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James Smith

Building a better future out of code

Political Cartography

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One thing you really need to know when standing as a candidate is what areas are actually part of your constituency. Constituencies are pretty weird shapes, especially out in the country, and the area is probably larger than you think. So, time to find out for sure.

Fortunately the Ordnance Survey makes this easy. Their Election Maps service shows all the constituency, ward, and other boundaries you might want in a nice map format. Enter your constituency name in the box, choose the right one, and you get something like this (apologies for the screenshot, there’s no way to embed):

Horsham constituency OS map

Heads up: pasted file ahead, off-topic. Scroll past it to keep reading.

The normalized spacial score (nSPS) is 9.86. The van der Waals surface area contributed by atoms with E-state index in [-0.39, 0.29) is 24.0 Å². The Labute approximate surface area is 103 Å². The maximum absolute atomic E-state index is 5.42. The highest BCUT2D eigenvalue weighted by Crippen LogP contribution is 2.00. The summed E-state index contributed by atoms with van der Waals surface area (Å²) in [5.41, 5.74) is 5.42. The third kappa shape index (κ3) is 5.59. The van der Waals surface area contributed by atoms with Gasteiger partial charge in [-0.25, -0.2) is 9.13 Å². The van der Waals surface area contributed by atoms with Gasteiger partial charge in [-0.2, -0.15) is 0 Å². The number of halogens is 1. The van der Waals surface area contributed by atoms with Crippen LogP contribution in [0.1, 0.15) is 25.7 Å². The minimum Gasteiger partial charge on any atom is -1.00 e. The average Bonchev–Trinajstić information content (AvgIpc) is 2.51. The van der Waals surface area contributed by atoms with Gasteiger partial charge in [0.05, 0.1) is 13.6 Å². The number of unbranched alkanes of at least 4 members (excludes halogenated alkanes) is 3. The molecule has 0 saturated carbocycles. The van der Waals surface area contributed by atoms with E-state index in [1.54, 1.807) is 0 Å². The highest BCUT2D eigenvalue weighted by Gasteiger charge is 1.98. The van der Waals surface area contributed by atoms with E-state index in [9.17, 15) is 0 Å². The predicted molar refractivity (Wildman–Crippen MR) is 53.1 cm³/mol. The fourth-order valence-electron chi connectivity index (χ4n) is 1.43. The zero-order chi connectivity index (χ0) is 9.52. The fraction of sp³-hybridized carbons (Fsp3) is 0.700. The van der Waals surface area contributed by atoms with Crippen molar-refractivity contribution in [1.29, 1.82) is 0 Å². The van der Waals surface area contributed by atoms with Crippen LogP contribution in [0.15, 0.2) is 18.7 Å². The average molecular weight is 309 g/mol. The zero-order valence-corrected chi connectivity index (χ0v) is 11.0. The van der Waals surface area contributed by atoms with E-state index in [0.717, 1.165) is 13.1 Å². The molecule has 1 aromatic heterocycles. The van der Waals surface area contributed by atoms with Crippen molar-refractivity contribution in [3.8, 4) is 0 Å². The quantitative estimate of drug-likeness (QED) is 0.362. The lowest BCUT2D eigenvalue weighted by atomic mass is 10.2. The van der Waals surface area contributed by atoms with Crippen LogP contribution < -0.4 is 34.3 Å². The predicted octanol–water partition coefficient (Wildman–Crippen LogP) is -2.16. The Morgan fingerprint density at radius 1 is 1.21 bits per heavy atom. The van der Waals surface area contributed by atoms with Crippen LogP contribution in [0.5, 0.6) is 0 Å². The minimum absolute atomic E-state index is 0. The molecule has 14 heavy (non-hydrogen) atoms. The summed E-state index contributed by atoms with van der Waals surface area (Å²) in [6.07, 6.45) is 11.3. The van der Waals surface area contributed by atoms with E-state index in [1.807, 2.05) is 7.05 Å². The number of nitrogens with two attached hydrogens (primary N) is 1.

Now, what I really want is a map on my wall that I can refer to easily. The Election Maps service does have a print option, but it’s just to print a single page yourself, and no way is that good enough for what I want.

Fortunately, OS come to the rescue again with their custom map printing. Unfortunately, there’s no link on the election maps to “order a custom map of this area” (which would be awesome, OS, if you’re listening) so we have to do it manually.

In my case, I found a point roughly in the middle of the constituency’s bounding box, Lower Beeding, and I found that at Landranger scale (1:50000), the whole constituency would fit on one map. This probably won’t always be the case, but it worked for me. £16.99 and 5 days later, and I have an 80x80cm wall map of my constituency is hanging on my wall:

Horsham constituency wall map

Unfortunately, that custom map doesn’t include the boundary of the constituency, so I had to draw it on with a highlighter pen, but it’s not a bad solution.

Note: I tried to do this using OpenStreetMap, but I just couldn’t work out how. If anyone knows, then please tell me, I’d love to have a method of using the open data in OSM to plan my campaigning :)

Another note: Election boundaries are STUPID. Whoever decided some of those shapes…


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